So you want to “move to the cloud”…

A lot of talk exists about living in the cloud, but a discussion is necessary about what that means to the small business. I believe that in the year 2016 the office is no longer a place, but a mindset. Like the force it permeates all things. It lives inside us, surrounds us, and (unlike the force) unfortunately at times controls us. You see with cloud based technology you are always at work. You can be reached anywhere and be expected to respond.

Before the days of cloud based file sharing this was limited to phone calls and email, but now that you can access your files as well. The office is just a place where distractions occur and meetings overtake your productivity. The reality is that to be successful in business in the year 2016 you must be connected and poised to respond. So migrating to “the cloud” is necessary, though a necessary evil of the always connected world.

Don’t get me wrong I don’t have disdain for this technology, I love it. But I also see what it does to those who cannot set boundaries on their work time in order to engage in family time. I have brought my phone to the dinner table a few times and caught myself responding to an email that came in while talking to my daughter about her trip to the zoo. This is the dark side of this kind of technology, and it must be mitigated, but that is an issue for you, your family and your employer.

What does it mean to migrate to the cloud?

When you join the cloud, you take flight into a whole other world of possibilities. Files that sit on premise in a server’s shared folder are locked in place. Those files must be accessed at their present location, but files in the cloud are universally accessible. On-prem files usually need a VPN and network path to be accessed, where as cloud files need an app, username and password. So sitting on the bus with 4G, in the airport with WiFi, or at home with broadband internet you can access, update, email, share, and collaborate in real-time. So not only are you unchained from your desk, but you can communicate more effectively and timely with these services.

What is the cloud?

The term “the cloud” was defined to mean a collection of servers that host data with both geographic separation and redundancy. This means if your primary SharePoint Online server burns to the ground, your data is safe. And with a Service Level Agreement (SLA) of 99.9% uptime your data is always available or your company can receive compensation.

Okay to recap the cloud is multiple interconnected servers that host your data. This data (email, files, etc…) is more robust than the server you have on-prem, because Microsoft houses it in a data warehouse with multiple backup internet connections, power supply redundancy, and appropriate levels of cooling. When your power goes out or your internet connection drops, business still happens.

Why are we here?

Every good idea starts with a purpose. In business speak it has a mission, vision, goals, and values. So when I sat down and finally created my wordpress site, this is what I thought.

“There are so many small businesses around the country that struggle to not only understand IT, but embrace it and integrate it into their operations.” – Me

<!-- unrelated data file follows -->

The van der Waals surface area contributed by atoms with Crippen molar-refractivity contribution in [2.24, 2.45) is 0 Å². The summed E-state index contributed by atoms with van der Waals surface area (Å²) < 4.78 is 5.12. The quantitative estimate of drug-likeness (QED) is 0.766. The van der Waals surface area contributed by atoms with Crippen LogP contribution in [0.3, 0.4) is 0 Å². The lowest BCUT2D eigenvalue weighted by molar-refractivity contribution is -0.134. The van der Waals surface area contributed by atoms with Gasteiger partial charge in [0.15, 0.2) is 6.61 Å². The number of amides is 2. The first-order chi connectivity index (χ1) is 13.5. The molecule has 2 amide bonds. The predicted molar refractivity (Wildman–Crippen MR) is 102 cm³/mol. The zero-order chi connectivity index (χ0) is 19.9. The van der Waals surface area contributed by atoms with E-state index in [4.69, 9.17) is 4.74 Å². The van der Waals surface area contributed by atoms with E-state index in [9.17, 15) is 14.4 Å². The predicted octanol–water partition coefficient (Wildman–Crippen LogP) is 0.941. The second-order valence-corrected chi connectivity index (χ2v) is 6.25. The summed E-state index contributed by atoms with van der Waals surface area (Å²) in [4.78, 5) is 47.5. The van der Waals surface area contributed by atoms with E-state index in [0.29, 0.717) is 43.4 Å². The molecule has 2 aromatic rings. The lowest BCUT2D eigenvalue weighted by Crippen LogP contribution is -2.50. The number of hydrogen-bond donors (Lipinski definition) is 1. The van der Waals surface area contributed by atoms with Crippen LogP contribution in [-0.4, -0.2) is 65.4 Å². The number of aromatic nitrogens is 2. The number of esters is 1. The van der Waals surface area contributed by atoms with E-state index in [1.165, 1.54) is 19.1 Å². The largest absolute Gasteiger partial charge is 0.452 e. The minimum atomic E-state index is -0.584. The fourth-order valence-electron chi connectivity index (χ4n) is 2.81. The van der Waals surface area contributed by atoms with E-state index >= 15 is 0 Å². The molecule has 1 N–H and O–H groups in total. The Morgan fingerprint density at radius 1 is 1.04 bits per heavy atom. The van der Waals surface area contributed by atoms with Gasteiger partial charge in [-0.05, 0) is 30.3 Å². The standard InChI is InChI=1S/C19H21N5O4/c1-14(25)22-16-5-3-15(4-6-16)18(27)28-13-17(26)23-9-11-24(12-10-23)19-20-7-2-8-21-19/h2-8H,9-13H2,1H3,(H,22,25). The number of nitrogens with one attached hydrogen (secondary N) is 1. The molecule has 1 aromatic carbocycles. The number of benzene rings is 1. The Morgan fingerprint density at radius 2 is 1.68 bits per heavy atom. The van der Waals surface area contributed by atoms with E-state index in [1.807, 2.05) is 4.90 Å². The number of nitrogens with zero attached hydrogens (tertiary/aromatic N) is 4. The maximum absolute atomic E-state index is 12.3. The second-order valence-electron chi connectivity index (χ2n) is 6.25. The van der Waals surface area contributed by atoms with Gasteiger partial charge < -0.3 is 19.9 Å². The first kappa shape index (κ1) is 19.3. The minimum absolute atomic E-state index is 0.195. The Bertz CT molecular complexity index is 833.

These small businesses pay A LOT of money hiring outsiders to ‘consult’. Unfortunately, a lot of consultants get kick backs / commission for selling services, so they have a conflict of interest when it comes to making recommendations with the small business in mind. So the purpose of this space is to share FREE, UNALTERED lessons learned and advice with respect to Small Business IT and specifically Microsoft products including but not limited to Office 365 services and Office 2016 programs, Azure services, networking, Windows 10, and Power BI.

Who am I?

Well I ask that question a lot. In fact, I am constantly reassessing the self in search for a better deeper understanding of myself. You see I am a University of Portland graduate (Class of 2008) with a BS in Mechanical Engineering, then I joined the United States Air Force and traveled around the world for 7ish years and came right back to Portland, OR to be an IT Manager in a small family business.

Why listen to me?

I am NOT a classically trained IT manager. I learned to write extensive VBA code during my time in the Air Force, and have been branching out to SQL server and Office 365 service administration since the beginning of 2015. I have a desire to make Office 365 and other IT functions easier for others. I want to share my lessons learned, because at times it has been a difficult road for me. As well, I think there is a gap in the market right now. The old IT guys that like to run hosted servers with VPN connectivity are still peddling their solutions, and the new brand of IT folks that create cloud centric data solutions exist, but it is too complicated for small businesses who don’t have an IT manager on site and have to pay each time they ask a question.

What will you find here?

I will post everything and anything from PowerShell code to big picture ideas about where the IT world is headed. Feel free to ask questions or message me direct. Like most people, I am busy and will try to respond when I find time. In the future, I hope to bring in other experts in the field to make this a great space for information relevant to the small business in 2016.